Date of Award


Document Type


Degree Name

Master of Science (MS)

Legacy Department

Forest Resources

Committee Chair/Advisor

Wang, Geoff

Committee Member

Waldrop , Thomas A

Committee Member

Callaham , Mac A

Committee Member

Bridges , William C


Although there have been several individual studies measuring hardwood fuels, across the central Hardwood Region and southern Appalachian Mountains, little is known of how hardwood fuels are distributed across the landscape. Understanding this distribution is essential for fire management planning. Previous studies suggest that the decay rate of litter and fine woody fuel is greater on mesic sites as compared to dryer sites. In the southern Appalachian Mountains, northeast facing slopes and protected bottoms are generally the more mesic sites, while southwest facing slopes and exposed ridge tops receive sunlight for longer periods and should be more xeric.
The objectives of this study were to measure the annual accumulations and decomposition of leaf litter, fine woody fuel and total fuel loadings on undisturbed sites across different topographical positions in the southern Appalachian Mountains. The study site was located in Rabun County Georgia on the Warwoman Wildlife Management Area (WWMA). There were five 'treatments' used in this study, representing five topographic positions: ridge tops and middle slopes, and lower slopes on northeast (325 - 125 ) and southwest (145 - 305 ) aspects. Sites with lower slope positions and northeast aspects were considered more productive than those with middle slope and southwest aspects, because they are more protected (shaded) and should have had greater soil moisture. Ten plots (replicates) were established at each topographic position for a total of 50 plots.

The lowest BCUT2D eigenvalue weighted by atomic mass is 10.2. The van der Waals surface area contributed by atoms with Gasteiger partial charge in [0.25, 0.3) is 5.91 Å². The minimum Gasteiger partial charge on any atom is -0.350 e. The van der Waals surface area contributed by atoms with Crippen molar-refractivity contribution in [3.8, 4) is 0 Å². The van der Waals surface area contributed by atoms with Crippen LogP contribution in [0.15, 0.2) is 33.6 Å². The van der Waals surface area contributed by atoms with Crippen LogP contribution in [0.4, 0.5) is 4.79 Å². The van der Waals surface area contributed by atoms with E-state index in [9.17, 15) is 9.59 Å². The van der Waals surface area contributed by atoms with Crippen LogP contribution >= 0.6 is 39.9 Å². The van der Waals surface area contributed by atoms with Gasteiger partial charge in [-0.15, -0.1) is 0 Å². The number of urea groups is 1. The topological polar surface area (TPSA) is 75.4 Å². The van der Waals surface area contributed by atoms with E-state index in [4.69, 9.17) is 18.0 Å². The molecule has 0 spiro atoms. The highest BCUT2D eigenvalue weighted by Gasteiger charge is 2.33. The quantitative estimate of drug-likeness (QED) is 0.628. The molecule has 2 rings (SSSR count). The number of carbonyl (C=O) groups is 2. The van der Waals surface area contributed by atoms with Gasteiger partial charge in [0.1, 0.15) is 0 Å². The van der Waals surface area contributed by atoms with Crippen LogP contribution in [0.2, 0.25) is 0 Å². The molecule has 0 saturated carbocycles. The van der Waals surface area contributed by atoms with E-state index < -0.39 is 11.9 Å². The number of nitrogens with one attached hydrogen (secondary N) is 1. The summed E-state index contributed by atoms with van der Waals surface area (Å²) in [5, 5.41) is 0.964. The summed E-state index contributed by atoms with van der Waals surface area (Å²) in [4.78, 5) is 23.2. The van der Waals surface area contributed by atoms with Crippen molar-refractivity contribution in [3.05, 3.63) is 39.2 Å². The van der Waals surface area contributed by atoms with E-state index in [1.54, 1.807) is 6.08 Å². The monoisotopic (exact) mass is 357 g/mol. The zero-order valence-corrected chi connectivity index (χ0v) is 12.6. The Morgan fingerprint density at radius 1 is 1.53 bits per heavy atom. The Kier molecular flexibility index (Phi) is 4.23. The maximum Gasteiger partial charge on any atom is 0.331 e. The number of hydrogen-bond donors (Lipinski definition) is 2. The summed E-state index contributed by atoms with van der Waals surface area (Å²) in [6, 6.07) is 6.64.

The results suggest that there are few differences in accumulation and decomposition of leaf litter, 1-, 10-, and 100-hour fuels among different topographical positions. The only exception was coarse woody debris (CWD), which was significantly more on northeast facing slopes (26.6 t/ha) compared to all other slope positions
(10.8 t/ha). Ericaceous shrubs were present on 74% of plots and could have influenced the results. Further study is needed to determine if ericaceous shrubs impact both the accumulation and decomposition of hardwood fuels across the southern Appalachian Mountains.

Included in

Agriculture Commons



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